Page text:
This all happens in the first two minutes of a session. Let me break it down for you with a sweet example. Examples are our friends!

Sarah is in 9th grade and she’s in Algebra.

She’s a good student and just needs help.

I smile at her, notice the dance clothes and the dark circles under her eyes. Right away I can deduct that she’s either coming from or going to dance class. I can also see that she’s tired and hasn’t been sleeping enough.

That can be a bad thing for tutoring (or not). But it’s good to know.

Seeing this takes me all of three seconds.

I smile in greeting. She smiles in return.

I can safely say she’s in a good mood even if she is tired. Literally a second to determine.

She gets her books out and homework open. She KNOWS to do this because I’ve trained her to come prepared and get whatever she wants to work on out immediately.

Given the time, I can also assume she’s going to dance AFTER our session but I can ask to be sure. Ah, conversation! About something important to her!

“How’s dance going? Do you have class after tutoring?”

“Good. We had a competition last weekend in Orlando. My class is at 5:15 so mom might get me a few minutes early. Sorry.”

I smile back as she’s getting her pencil and calculator. I’m already looking over her homework but meet her eye when I say, “No worries. We’ll get right to work. Is this your homework for tomorrow?”

“Yes, I don’t get about half of it. We had a sub today.”

“Ah,” I nod and look over the homework, seeing what she’s done and what’s left. “Did she explain it well? The sub?”

Subs often get a really bad rap yet they often find themselves subbing in a subject they have little-to-no clue about.

“No, she just kinda said ‘figure it out’.”

We laugh together. (Breaking the ice. That’s the worst thing for a kid to be told to figure it out. Especially in a subject like math.)

“So, dance competition, huh? How was it?”

She’s already set to go and has paper out and is writing down her first problem. I’m opening pages of her book to familiarize myself with the concept she needs help on.

(Again this is all seconds.)

She looks up and smiles bright – eyes light up. “It was so much fun. We got second place and qualified for another competition next month. It’s awesome.”

“And exhausting?”

“Yes,” she laughs and starts her problem with my help.

That conversation took all of 60 seconds, 90 max.

And she was doing something, as was I.

Now she knows the routine, so this is familiar to her. A new student won’t be doing anything the first time you do this. Or maybe that student will be getting materials out because you’ll request that by saying, “What homework do you have today?” or “What did you want to work on?”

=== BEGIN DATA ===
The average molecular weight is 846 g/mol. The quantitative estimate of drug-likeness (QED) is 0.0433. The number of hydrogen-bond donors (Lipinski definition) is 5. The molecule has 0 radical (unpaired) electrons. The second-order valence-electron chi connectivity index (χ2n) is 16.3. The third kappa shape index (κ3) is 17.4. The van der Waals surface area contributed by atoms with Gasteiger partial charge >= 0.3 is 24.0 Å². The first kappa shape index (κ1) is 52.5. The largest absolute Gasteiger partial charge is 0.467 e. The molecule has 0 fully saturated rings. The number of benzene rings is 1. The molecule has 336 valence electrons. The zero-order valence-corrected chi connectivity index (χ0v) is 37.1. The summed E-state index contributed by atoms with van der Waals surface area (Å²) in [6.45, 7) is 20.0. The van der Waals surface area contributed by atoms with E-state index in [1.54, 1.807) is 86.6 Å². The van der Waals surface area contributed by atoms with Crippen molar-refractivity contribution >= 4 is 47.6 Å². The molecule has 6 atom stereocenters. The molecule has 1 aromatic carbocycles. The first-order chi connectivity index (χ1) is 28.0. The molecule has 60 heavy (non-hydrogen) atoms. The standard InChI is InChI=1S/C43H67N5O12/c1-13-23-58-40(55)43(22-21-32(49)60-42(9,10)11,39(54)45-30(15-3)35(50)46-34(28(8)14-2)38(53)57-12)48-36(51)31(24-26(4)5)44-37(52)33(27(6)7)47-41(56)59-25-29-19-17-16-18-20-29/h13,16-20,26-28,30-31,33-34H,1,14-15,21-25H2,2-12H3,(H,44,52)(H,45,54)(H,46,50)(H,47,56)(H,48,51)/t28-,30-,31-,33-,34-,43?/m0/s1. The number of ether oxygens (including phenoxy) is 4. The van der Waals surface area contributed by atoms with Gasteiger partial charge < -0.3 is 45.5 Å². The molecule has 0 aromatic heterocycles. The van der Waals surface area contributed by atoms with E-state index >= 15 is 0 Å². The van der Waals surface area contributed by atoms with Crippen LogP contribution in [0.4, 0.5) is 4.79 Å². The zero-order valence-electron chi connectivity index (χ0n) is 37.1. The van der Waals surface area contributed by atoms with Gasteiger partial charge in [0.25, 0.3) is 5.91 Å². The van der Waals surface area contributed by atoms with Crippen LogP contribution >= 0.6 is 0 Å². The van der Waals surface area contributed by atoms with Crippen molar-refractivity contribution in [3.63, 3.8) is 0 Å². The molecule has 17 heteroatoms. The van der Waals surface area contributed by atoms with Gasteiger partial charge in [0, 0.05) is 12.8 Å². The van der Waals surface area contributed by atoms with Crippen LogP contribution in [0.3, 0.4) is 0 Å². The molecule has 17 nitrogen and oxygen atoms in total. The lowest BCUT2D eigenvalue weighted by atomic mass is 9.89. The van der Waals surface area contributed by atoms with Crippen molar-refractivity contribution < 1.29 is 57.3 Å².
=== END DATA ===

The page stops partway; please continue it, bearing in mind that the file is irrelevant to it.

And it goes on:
Taking the time to have this chat has allowed Sarah a few minutes to decompress, regroup and relax. She got to share something important to her that she enjoyed (the competition results of second place) and something that’s coming up (they qualified for another competition).

She also agreed that she was tired.

I know that a tired student’s attention span may be shorter than normal. I also know that her ability to absorb too many concepts (and remember them) may be impaired because she’s tired.

So right there I know that even if she needs to learn three things to complete her homework, it’s much better for her to master and completely understand two, than it is to sort of know all three. If she only sort of knows, she will forget them by the time dance class is over later that night and she’s finally sitting down (still tired) to complete the rest of this homework that might not be finished (because of our shortened session).

Ignoring this, the easy signs to read and the simple, quick conversation, could have led to frustration on both our parts. And from the sound of it, she got more than a fair share of frustration from the substitute teacher.

Subs often get a really bad rap yet they are often subbing in a subject they have little to no clue about. And that is a wasted moment, class period, if left at figure it out or do your best. If you’re a sub, you could pick up some tips on this site, in this very post, of what to teach (do) even when you have no clue.

In part three of this series, we’ll take a peek into Step 2 and Step 3 and see just how to apply it in your next tutoring session with more super-sweet examples. And still a no to any pop quizzes.

Allow P.O.P. to now be a method you put to use. You’ve just discovered how to focus on the PERSON. Next we’ll roll into the OPPORTUNITY.


But before you head over to Part 2, drop a comment below.

If you’re a homeschooler, a teacher in the classroom, a retiree or simply someone interested in education here’s your thought provoking assignment.

  • What’s your take on POP Quizzes - love them or hate them?

  • And are you surprised that the three steps of my P.O.P. Method seem to have nothing at all to do with the subject matter at hand?

  • Can you see any benefit to using the first one - by focusing on the Person?

Share your thoughts below and be sure to learn something today so you can share it with someone (on Facebook perhaps) tomorrow.


Sources Used

[1] How Laughing Leads to Learning: Research suggests that humor produces psychological and physiological benefits that help students learn. By Zak Stambor. The American Psychological Association [APA], June 2006, Vol 37, No. 6.

[2] Goats Might Prefer a Smile to a Frown, Study Says. By Marc Silver. National Public Radio [NPR]. August 29, 2018.

Education Lady | Jill Stevens

Educator. Writer. Life Long Learner. Jill has a passion to help the next generation and improve learning across the board. She’s here to change the world, one mind at a time. Right now she does that through words with purpose and by training up remarkable, rockstar tutors.